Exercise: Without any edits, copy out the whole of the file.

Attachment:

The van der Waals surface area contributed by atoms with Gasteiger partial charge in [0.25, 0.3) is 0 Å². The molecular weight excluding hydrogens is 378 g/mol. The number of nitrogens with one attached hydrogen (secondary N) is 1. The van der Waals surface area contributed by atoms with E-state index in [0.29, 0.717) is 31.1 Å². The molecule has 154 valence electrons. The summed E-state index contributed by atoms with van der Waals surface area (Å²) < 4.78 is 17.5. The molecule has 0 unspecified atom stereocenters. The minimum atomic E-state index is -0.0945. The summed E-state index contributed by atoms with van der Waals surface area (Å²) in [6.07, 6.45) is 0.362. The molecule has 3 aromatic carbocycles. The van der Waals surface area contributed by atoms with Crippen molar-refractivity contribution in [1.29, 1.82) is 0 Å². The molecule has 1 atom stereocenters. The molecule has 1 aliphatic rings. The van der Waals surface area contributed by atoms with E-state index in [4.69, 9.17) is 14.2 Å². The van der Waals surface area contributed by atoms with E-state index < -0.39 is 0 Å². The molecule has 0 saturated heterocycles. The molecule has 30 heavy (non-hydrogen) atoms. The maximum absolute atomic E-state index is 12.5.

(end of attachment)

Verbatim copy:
The van der Waals surface area contributed by atoms with Gasteiger partial charge in [0.25, 0.3) is 0 Å². The molecular weight excluding hydrogens is 378 g/mol. The number of nitrogens with one attached hydrogen (secondary N) is 1. The van der Waals surface area contributed by atoms with E-state index in [0.29, 0.717) is 31.1 Å². The molecule has 154 valence electrons. The summed E-state index contributed by atoms with van der Waals surface area (Å²) < 4.78 is 17.5. The molecule has 0 unspecified atom stereocenters. The minimum atomic E-state index is -0.0945. The summed E-state index contributed by atoms with van der Waals surface area (Å²) in [6.07, 6.45) is 0.362. The molecule has 3 aromatic carbocycles. The van der Waals surface area contributed by atoms with Crippen molar-refractivity contribution in [1.29, 1.82) is 0 Å². The molecule has 1 atom stereocenters. The molecule has 1 aliphatic rings. The van der Waals surface area contributed by atoms with E-state index in [4.69, 9.17) is 14.2 Å². The van der Waals surface area contributed by atoms with E-state index < -0.39 is 0 Å². The molecule has 0 saturated heterocycles. The molecule has 30 heavy (non-hydrogen) atoms. The maximum absolute atomic E-state index is 12.5.